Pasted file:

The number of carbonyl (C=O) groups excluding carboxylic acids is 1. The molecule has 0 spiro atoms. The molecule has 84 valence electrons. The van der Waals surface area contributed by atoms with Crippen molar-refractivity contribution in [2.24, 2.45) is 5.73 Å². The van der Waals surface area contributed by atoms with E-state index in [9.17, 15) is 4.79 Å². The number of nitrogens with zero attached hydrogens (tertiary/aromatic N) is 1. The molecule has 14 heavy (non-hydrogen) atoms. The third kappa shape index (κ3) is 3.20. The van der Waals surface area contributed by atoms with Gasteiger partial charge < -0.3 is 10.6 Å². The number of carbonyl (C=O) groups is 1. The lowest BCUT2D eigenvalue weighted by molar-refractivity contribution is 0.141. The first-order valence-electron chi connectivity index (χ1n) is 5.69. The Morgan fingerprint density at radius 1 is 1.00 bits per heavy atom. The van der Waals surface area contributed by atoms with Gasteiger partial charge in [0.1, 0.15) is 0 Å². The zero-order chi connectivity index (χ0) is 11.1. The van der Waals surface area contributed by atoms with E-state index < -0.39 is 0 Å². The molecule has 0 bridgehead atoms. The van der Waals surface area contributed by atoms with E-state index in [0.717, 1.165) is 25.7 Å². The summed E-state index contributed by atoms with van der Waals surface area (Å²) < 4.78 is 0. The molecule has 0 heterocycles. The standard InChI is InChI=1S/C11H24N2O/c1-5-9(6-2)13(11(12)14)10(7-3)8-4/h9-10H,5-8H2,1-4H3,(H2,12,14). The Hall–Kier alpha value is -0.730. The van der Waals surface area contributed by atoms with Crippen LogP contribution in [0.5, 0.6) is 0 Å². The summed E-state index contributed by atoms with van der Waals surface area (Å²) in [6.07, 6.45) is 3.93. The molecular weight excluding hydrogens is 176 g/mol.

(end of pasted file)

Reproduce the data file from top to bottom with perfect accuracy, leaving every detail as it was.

The number of carbonyl (C=O) groups excluding carboxylic acids is 1. The molecule has 0 spiro atoms. The molecule has 84 valence electrons. The van der Waals surface area contributed by atoms with Crippen molar-refractivity contribution in [2.24, 2.45) is 5.73 Å². The van der Waals surface area contributed by atoms with E-state index in [9.17, 15) is 4.79 Å². The number of nitrogens with zero attached hydrogens (tertiary/aromatic N) is 1. The molecule has 14 heavy (non-hydrogen) atoms. The third kappa shape index (κ3) is 3.20. The van der Waals surface area contributed by atoms with Gasteiger partial charge < -0.3 is 10.6 Å². The number of carbonyl (C=O) groups is 1. The lowest BCUT2D eigenvalue weighted by molar-refractivity contribution is 0.141. The first-order valence-electron chi connectivity index (χ1n) is 5.69. The Morgan fingerprint density at radius 1 is 1.00 bits per heavy atom. The van der Waals surface area contributed by atoms with Gasteiger partial charge in [0.1, 0.15) is 0 Å². The zero-order chi connectivity index (χ0) is 11.1. The van der Waals surface area contributed by atoms with E-state index < -0.39 is 0 Å². The molecule has 0 bridgehead atoms. The van der Waals surface area contributed by atoms with E-state index in [0.717, 1.165) is 25.7 Å². The summed E-state index contributed by atoms with van der Waals surface area (Å²) < 4.78 is 0. The molecule has 0 heterocycles. The standard InChI is InChI=1S/C11H24N2O/c1-5-9(6-2)13(11(12)14)10(7-3)8-4/h9-10H,5-8H2,1-4H3,(H2,12,14). The Hall–Kier alpha value is -0.730. The van der Waals surface area contributed by atoms with Crippen LogP contribution in [0.5, 0.6) is 0 Å². The summed E-state index contributed by atoms with van der Waals surface area (Å²) in [6.07, 6.45) is 3.93. The molecular weight excluding hydrogens is 176 g/mol.